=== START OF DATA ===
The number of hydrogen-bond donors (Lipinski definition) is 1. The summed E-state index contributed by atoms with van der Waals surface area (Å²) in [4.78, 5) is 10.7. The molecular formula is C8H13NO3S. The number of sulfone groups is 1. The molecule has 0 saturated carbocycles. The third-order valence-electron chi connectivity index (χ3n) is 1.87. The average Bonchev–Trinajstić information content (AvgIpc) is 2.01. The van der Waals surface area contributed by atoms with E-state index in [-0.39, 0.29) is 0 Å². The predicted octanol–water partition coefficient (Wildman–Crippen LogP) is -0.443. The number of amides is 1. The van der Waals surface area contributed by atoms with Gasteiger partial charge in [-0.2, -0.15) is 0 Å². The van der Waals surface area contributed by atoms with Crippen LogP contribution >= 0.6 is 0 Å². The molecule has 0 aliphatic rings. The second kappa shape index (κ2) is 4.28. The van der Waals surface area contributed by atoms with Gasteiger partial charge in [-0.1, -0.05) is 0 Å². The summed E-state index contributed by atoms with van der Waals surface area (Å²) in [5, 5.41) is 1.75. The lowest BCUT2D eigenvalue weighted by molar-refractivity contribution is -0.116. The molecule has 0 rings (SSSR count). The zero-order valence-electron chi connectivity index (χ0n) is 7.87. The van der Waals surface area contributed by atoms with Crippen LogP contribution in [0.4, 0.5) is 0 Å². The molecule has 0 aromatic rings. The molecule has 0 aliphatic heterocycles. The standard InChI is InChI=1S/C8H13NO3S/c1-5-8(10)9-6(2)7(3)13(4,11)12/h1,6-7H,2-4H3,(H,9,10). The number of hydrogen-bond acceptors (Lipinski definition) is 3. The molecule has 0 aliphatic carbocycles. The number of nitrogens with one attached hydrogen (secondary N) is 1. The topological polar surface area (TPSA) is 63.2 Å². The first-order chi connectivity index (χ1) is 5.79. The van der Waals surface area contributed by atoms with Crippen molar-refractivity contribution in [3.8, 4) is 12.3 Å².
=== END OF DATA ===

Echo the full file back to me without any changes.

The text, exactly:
The number of hydrogen-bond donors (Lipinski definition) is 1. The summed E-state index contributed by atoms with van der Waals surface area (Å²) in [4.78, 5) is 10.7. The molecular formula is C8H13NO3S. The number of sulfone groups is 1. The molecule has 0 saturated carbocycles. The third-order valence-electron chi connectivity index (χ3n) is 1.87. The average Bonchev–Trinajstić information content (AvgIpc) is 2.01. The van der Waals surface area contributed by atoms with E-state index in [-0.39, 0.29) is 0 Å². The predicted octanol–water partition coefficient (Wildman–Crippen LogP) is -0.443. The number of amides is 1. The van der Waals surface area contributed by atoms with Gasteiger partial charge in [-0.2, -0.15) is 0 Å². The van der Waals surface area contributed by atoms with Crippen LogP contribution >= 0.6 is 0 Å². The molecule has 0 aliphatic rings. The second kappa shape index (κ2) is 4.28. The van der Waals surface area contributed by atoms with Gasteiger partial charge in [-0.1, -0.05) is 0 Å². The summed E-state index contributed by atoms with van der Waals surface area (Å²) in [5, 5.41) is 1.75. The lowest BCUT2D eigenvalue weighted by molar-refractivity contribution is -0.116. The molecule has 0 rings (SSSR count). The zero-order valence-electron chi connectivity index (χ0n) is 7.87. The van der Waals surface area contributed by atoms with Crippen LogP contribution in [0.4, 0.5) is 0 Å². The molecule has 0 aromatic rings. The molecule has 0 aliphatic heterocycles. The standard InChI is InChI=1S/C8H13NO3S/c1-5-8(10)9-6(2)7(3)13(4,11)12/h1,6-7H,2-4H3,(H,9,10). The number of hydrogen-bond acceptors (Lipinski definition) is 3. The molecule has 0 aliphatic carbocycles. The number of nitrogens with one attached hydrogen (secondary N) is 1. The topological polar surface area (TPSA) is 63.2 Å². The first-order chi connectivity index (χ1) is 5.79. The van der Waals surface area contributed by atoms with Crippen molar-refractivity contribution in [3.8, 4) is 12.3 Å².